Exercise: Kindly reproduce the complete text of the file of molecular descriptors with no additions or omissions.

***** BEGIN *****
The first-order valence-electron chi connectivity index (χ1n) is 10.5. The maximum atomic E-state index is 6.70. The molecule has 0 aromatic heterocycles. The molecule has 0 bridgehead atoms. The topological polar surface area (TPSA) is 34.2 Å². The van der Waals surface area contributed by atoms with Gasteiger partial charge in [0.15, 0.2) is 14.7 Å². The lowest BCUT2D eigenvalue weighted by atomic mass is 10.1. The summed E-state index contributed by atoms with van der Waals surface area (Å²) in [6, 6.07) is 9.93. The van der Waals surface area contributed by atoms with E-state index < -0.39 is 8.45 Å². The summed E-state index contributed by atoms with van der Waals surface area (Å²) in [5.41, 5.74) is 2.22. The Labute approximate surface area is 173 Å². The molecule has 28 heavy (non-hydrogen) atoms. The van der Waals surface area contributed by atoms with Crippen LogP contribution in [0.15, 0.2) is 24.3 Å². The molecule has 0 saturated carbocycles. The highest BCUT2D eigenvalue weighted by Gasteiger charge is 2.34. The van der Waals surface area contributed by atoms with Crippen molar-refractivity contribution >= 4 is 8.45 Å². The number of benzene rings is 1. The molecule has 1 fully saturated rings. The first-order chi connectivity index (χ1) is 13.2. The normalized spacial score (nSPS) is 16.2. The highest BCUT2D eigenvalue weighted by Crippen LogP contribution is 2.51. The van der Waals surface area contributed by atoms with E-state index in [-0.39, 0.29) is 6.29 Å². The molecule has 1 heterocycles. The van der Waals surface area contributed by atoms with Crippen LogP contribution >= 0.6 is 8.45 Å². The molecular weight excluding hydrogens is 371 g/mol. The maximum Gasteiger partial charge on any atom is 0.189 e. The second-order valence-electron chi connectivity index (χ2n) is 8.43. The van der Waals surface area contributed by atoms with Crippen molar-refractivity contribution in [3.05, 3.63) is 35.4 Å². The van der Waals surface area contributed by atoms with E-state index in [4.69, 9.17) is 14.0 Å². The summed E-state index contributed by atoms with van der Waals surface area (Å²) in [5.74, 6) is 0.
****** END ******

The first-order valence-electron chi connectivity index (χ1n) is 10.5. The maximum atomic E-state index is 6.70. The molecule has 0 aromatic heterocycles. The molecule has 0 bridgehead atoms. The topological polar surface area (TPSA) is 34.2 Å². The van der Waals surface area contributed by atoms with Gasteiger partial charge in [0.15, 0.2) is 14.7 Å². The lowest BCUT2D eigenvalue weighted by atomic mass is 10.1. The summed E-state index contributed by atoms with van der Waals surface area (Å²) in [6, 6.07) is 9.93. The van der Waals surface area contributed by atoms with E-state index < -0.39 is 8.45 Å². The summed E-state index contributed by atoms with van der Waals surface area (Å²) in [5.41, 5.74) is 2.22. The Labute approximate surface area is 173 Å². The molecule has 28 heavy (non-hydrogen) atoms. The van der Waals surface area contributed by atoms with Crippen LogP contribution in [0.15, 0.2) is 24.3 Å². The molecule has 0 saturated carbocycles. The highest BCUT2D eigenvalue weighted by Gasteiger charge is 2.34. The van der Waals surface area contributed by atoms with Crippen molar-refractivity contribution >= 4 is 8.45 Å². The number of benzene rings is 1. The molecule has 1 fully saturated rings. The first-order chi connectivity index (χ1) is 13.2. The normalized spacial score (nSPS) is 16.2. The highest BCUT2D eigenvalue weighted by Crippen LogP contribution is 2.51. The van der Waals surface area contributed by atoms with E-state index in [-0.39, 0.29) is 6.29 Å². The molecule has 1 heterocycles. The van der Waals surface area contributed by atoms with Crippen LogP contribution >= 0.6 is 8.45 Å². The molecular weight excluding hydrogens is 371 g/mol. The maximum Gasteiger partial charge on any atom is 0.189 e. The second-order valence-electron chi connectivity index (χ2n) is 8.43. The van der Waals surface area contributed by atoms with Crippen molar-refractivity contribution in [3.05, 3.63) is 35.4 Å². The van der Waals surface area contributed by atoms with E-state index in [4.69, 9.17) is 14.0 Å². The summed E-state index contributed by atoms with van der Waals surface area (Å²) in [5.74, 6) is 0.